The New Spice Box: A Sparkling Collection of Contemporary Jewish Writing

The New Spice Box: Contemporary Jewish Writing, now in its third iteration, is the latest book to be released by New Jewish Press and brings together contemporary short stories, creative non-fiction, and poetry by a mix of authors offering a window into new and exciting Jewish writing. In this post, we asked author Ruth Panofsky to talk us through her book which celebrates recent Jewish writing.

***

My aim in editing The New Spice Box: Contemporary Jewish Writing was to produce an anthology that was fresh and relevant and would reflect the rich diversity of recent Jewish writing. So, in reading, selecting, and assembling material for the volume, I was guided by my title, with its emphasis on newness.

Much has developed and changed since the appearance in 1981 of the first iteration of The Spice Box: An Anthology of Jewish Canadian Writing. Co-edited by Gerri Sinclair and Morris Wolfe, The Spice Box marked the growth of Jewish literary activity in Canada over the course of the twentieth century. It included work that was explicitly concerned with the various ways Jewish and Canadian identities converged. Among those featured were writers who are now part of the literary canon: poets A.M. Klein, Irving Layton, and Miriam Waddington and prose writers Ted Allen, Mordecai Richler, and Adele Wiseman. As the first of its kind, the anthology helped lay the foundation for the field of Canadian Jewish literature and its study.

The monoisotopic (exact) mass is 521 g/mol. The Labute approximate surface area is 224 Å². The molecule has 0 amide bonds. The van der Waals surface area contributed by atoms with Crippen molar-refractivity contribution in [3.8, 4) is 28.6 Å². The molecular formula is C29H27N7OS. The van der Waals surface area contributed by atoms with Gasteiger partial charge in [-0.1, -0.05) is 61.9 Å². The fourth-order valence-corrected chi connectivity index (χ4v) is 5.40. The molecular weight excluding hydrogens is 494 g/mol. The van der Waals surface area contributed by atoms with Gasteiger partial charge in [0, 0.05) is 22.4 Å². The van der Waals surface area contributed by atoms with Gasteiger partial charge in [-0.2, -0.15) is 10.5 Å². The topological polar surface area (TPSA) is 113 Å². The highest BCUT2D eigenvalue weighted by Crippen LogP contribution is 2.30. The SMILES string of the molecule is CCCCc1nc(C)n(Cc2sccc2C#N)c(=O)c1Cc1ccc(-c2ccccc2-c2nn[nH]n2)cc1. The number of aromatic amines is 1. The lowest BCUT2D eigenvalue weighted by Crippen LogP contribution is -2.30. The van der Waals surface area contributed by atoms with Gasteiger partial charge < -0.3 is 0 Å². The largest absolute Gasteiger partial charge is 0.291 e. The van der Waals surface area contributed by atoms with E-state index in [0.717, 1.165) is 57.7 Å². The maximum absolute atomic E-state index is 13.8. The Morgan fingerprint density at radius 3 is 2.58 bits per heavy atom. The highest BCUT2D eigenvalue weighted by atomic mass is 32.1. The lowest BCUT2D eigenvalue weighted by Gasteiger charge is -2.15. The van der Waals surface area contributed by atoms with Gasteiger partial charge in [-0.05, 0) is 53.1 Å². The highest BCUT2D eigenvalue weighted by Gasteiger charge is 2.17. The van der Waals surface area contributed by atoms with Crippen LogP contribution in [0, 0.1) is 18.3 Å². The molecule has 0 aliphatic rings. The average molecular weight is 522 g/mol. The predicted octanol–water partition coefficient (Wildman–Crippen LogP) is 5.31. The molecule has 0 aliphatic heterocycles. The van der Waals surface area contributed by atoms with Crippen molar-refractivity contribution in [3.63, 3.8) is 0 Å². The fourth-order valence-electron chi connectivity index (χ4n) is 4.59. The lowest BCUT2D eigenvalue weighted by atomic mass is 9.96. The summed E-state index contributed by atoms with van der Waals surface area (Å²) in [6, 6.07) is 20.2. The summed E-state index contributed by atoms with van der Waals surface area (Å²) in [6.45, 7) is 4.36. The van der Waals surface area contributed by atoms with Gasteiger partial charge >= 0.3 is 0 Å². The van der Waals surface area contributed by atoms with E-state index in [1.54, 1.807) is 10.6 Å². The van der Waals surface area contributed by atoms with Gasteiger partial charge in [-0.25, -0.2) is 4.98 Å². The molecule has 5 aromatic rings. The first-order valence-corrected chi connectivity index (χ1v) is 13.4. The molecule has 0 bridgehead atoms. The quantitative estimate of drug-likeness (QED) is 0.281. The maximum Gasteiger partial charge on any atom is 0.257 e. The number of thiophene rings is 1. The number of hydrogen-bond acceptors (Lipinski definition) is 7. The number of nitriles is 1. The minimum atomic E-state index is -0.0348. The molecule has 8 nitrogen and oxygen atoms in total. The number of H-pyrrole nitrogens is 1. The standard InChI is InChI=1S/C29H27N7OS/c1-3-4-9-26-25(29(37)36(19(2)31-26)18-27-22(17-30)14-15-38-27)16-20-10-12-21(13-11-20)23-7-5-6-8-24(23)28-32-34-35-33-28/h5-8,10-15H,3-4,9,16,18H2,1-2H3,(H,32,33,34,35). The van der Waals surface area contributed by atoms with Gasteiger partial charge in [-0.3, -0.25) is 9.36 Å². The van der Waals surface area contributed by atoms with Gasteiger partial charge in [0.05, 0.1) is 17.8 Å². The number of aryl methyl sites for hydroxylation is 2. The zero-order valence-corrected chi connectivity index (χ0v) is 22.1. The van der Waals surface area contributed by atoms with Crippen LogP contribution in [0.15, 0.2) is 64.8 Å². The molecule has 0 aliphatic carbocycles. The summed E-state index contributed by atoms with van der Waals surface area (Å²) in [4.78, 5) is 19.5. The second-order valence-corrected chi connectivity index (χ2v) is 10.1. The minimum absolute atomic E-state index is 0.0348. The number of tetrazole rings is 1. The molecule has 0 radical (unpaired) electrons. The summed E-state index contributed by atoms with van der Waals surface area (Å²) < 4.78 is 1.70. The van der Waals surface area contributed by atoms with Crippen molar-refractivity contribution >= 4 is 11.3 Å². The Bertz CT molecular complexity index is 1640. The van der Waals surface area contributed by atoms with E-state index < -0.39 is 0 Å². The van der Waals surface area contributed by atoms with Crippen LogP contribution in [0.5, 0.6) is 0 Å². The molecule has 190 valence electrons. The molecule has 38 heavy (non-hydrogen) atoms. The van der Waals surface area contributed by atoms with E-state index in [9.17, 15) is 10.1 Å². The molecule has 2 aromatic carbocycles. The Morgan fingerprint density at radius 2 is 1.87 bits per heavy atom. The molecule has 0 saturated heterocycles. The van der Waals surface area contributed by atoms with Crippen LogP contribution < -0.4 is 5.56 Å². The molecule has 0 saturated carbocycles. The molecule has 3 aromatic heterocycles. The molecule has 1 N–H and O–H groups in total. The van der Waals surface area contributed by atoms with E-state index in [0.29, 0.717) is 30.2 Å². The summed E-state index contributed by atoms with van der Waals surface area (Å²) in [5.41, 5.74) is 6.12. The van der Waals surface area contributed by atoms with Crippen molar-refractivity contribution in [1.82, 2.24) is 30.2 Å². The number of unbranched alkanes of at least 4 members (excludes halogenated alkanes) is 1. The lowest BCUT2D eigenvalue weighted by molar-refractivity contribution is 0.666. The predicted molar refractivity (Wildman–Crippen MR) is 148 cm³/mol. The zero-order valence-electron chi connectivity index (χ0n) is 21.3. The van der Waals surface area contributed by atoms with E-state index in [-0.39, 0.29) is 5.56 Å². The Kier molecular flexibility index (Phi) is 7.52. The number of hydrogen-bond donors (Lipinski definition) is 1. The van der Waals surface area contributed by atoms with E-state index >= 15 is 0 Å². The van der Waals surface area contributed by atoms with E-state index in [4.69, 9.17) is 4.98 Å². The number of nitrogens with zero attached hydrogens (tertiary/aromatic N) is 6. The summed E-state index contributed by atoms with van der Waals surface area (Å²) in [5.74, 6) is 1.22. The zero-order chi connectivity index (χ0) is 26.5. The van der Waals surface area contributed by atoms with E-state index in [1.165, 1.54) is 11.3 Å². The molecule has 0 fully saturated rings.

When the New Jewish Press was established in 2015, I was invited to produce a second iteration of the anthology, conceived as an homage to its predecessor. The New Spice Box: Canadian Jewish Writing appeared in 2017 and was one of the first titles to be issued under the new imprint. As I prepared that anthology, I observed that many writers, who now felt settled enough in Canada, were inclined to explore their cultural inheritance by returning to a historical past that was rarely rooted in this country. The 2017 volume included work by poets Susan Glickman, Robyn Sarah, and David Solway and prose writers Eva Hoffman, Naim Kattan, and J.J. Steinfeld.

In 2020, The New Spice Box is broader still in scope, as reflected in its subtitle Contemporary Jewish Writing. This collection celebrates diversity – in style and setting, subject matter, and literary perspective. There is a variety of language and genre; class, culture, and ancestral roots; sexual orientation; and religious and ritual practice. Here, writers explore the intersectional complexities of cultural and national identity. What is striking, and perhaps most affirming, is their sense of comfort in writing openly about Jewish experience.

I chose to foreground language and genre by opening the volume with an excerpt from Bernice Eisenstein’s ground-breaking I Was a Child of Holocaust Survivors (2006), the first graphic memoir about the Holocaust written by a Canadian. Accompanied by evocative images that complement the text, “Yiddish Holds the World” looks backward and reads like a love letter to the Yiddish language, “the soul and substance” of Eisenstein’s early home life in Toronto’s Kensington Market. Through its combined artistry of words and images, Eisenstein’s piece offers a powerful entry to the works that follow.

To close the volume, I selected Sigal Samuel’s essay “Wor(l)d Salad: A Writer’s Love Letter to the Hebrew Language,” which is situated in the present as it looks outward to the future. Samuel blends English and Hebrew in this beautiful piece that explores her connection to her “magical” mother tongue of Hebrew and celebrates its “internal music.”

Kensington Market, Toronto in the early 1900s

Linguistically, these innovative pieces by Eisenstein and Samuel serve to bookend The New Spice Box, which includes further work that invokes the languages of Yiddish and Hebrew. Across the anthology, the personal and the literary are refracted anew through these languages.